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Covid variants, travel curbs threaten airline recovery: Iata

February 4, 2021
aviation

Global airlines are bracing for a slower recovery as governments respond to new Covid-19 variants with more travel curbs.

The emergence of new, more transmissible variants of the coronavirus were hurting the prospects for recovery in 2021, the International Air Transport Association warned on Wednesday as global air passenger traffic recorded an unprecedented 66 per cent plunge in 2020.

“Global airlines are bracing for a slower recovery as governments respond to new Covid-19 variants with more travel curbs,” Iata warned.

New restrictions now pose a “downside risk” to Iata’s predicted return to 50 per cent of pre-crisis passenger traffic levels in 2021, Director General Alexandre de Juniac said.

The clampdown “could make even that modest outlook very challenging”, de Juniac said. Iata said global passenger traffic fell 66 per cent and cargo demand by 10.6 per cent in full-year 2020.

Iata said travel restrictions imposed during the first wave of the pandemic saw global passenger traffic falling to just five per cent of its normal level, with airlines forced to park planes on runways because not enough space was available.

Given that travel restrictions applied mostly to international travel, domestic passenger traffic fared better, dropping by 49 per cent, compared to 76 per cent for foreign passenger traffic, it said.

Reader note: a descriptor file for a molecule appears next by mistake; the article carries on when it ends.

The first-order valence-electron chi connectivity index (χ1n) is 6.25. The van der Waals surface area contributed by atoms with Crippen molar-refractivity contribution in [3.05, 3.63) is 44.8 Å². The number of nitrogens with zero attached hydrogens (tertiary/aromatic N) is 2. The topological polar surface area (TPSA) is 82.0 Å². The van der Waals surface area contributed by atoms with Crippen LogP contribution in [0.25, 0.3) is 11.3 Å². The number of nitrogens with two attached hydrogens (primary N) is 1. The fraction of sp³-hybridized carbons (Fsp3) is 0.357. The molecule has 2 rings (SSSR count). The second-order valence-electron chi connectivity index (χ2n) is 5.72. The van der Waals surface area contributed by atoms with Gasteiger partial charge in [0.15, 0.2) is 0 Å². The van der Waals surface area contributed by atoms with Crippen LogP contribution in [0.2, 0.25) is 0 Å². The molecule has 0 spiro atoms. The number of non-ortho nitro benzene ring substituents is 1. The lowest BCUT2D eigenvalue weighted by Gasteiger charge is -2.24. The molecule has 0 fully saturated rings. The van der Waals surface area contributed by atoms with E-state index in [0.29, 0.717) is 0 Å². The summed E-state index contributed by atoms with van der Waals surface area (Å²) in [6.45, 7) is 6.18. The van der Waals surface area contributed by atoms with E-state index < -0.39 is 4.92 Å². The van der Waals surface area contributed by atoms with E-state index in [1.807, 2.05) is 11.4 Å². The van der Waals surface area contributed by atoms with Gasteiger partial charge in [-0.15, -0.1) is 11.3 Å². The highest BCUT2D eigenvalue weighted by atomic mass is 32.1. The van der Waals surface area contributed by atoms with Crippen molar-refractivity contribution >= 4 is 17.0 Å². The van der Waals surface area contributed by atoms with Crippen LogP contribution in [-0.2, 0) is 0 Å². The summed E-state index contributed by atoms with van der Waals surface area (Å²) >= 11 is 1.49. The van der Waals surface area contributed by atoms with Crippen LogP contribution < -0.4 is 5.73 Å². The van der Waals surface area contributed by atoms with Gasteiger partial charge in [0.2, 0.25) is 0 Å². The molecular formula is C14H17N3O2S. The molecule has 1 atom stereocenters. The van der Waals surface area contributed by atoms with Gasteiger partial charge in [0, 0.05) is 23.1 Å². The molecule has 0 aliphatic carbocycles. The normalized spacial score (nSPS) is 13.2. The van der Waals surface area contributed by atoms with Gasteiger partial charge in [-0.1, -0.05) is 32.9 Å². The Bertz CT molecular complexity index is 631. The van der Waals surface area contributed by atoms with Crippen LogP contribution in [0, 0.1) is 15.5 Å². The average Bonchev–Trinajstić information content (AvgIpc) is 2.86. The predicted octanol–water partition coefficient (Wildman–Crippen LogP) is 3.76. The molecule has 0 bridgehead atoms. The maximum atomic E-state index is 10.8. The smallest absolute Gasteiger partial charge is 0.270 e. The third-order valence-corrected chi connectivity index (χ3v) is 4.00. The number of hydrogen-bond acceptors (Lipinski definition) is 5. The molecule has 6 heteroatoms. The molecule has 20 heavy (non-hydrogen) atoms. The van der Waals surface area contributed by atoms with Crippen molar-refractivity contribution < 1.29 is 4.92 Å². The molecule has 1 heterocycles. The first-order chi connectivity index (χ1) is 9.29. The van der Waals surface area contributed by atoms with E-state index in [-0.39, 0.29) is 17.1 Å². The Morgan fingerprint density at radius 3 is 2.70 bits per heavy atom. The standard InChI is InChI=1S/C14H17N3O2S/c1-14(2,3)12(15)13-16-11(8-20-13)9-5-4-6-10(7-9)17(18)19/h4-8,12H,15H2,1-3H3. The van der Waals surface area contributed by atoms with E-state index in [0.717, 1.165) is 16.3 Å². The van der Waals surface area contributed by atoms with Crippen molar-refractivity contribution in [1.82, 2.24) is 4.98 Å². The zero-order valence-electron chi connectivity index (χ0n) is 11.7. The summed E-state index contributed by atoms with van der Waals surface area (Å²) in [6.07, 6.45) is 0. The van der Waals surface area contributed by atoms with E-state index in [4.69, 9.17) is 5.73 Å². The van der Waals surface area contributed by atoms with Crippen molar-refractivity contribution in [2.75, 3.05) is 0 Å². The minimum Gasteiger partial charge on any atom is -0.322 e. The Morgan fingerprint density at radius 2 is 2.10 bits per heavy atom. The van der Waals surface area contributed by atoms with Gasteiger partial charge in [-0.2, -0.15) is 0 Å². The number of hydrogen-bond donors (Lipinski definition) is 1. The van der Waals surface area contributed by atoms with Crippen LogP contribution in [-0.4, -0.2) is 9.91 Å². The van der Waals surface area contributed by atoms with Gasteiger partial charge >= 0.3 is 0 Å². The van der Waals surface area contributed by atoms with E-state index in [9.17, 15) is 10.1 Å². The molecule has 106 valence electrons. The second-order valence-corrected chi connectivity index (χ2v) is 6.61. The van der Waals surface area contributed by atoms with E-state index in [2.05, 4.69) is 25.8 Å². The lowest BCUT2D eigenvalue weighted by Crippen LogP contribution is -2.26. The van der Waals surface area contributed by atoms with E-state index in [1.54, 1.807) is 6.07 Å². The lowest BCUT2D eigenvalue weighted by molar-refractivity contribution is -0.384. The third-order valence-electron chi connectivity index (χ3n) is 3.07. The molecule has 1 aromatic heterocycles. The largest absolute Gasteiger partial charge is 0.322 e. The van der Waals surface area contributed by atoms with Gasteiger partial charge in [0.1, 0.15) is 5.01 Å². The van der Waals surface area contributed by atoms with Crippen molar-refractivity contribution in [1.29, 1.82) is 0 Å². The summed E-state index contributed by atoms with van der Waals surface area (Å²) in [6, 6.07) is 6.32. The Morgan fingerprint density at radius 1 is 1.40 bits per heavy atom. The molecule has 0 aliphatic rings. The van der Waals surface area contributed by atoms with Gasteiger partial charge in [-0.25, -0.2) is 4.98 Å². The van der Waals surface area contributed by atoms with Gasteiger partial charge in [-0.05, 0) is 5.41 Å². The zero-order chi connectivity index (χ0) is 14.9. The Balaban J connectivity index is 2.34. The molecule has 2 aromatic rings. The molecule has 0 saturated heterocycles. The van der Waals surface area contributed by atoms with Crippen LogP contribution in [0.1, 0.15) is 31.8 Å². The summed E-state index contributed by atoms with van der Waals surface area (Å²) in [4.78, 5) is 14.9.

While traffic picked up during the summer, in December it was down by 70 per cent, thus finishing out the year below average.

Iata, which is a body of 190 airlines, did not formally lower its outlook for a pick-up in traffic this year thanks to the rollout of vaccines, but warned the emergence of new coronavirus darkened the outlook.

Recently, Iata said forward airline bookings recorded a sharp drift-off, signalling that the immediate outlook for the airline industry looked challenging.

Iata’s recent repeated call for Covid-19 testing regime to replace quarantine requirements have gone unanswered by governments.

In a recent address, de Juniac, who has been reiterating calls to governments for a more balanced approach to reopening borders, also urged governments to give up aspirations for a “zero Covid world”.

He described near-term prospects as “bleak” while his chief economist Brian Pearce warned of more airline bankruptcies during the first half of the year.

Pearce has pointed out that while the industry saw “some modest improvement in bookings in the weeks following the vaccine announcement news” in the fourth quarter of 2020, that trend was reversed towards the end of December and into the first few days of 2021.

“We’ve actually seen quite a sharp drop-off in bookings, which means that the immediate outlook looks pretty challenging,” Pearce said, citing the impact of spiking virus cases and the imposition of further travel restrictions by governments around the world.

Pearce called the near $120 billion loss airlines suffered during 2020 as “catastrophic” if not for the $197 billion in Covid relief to which governments committed during the period. While recounting that airlines that either failed or restructured during the crisis numbered a relatively low “40 or 50,” he warned of a far worse scenario during the first half of 2021 particularly among carriers that have not managed to preserve significant levels of cash.

According to Iata data, bookings for the first quarter of 2021 are down 75 per cent, 82 per cent and 81 per cent year-on-year respectively for January, February and March. Forward bookings at the same point of the fourth quarter of 2020 – which Pearce noted was “already weak” – were down 71 per cent, 81 per cent and 80 per cent year-on-year respectively for October, November and December, the data shows.

khaleejtimes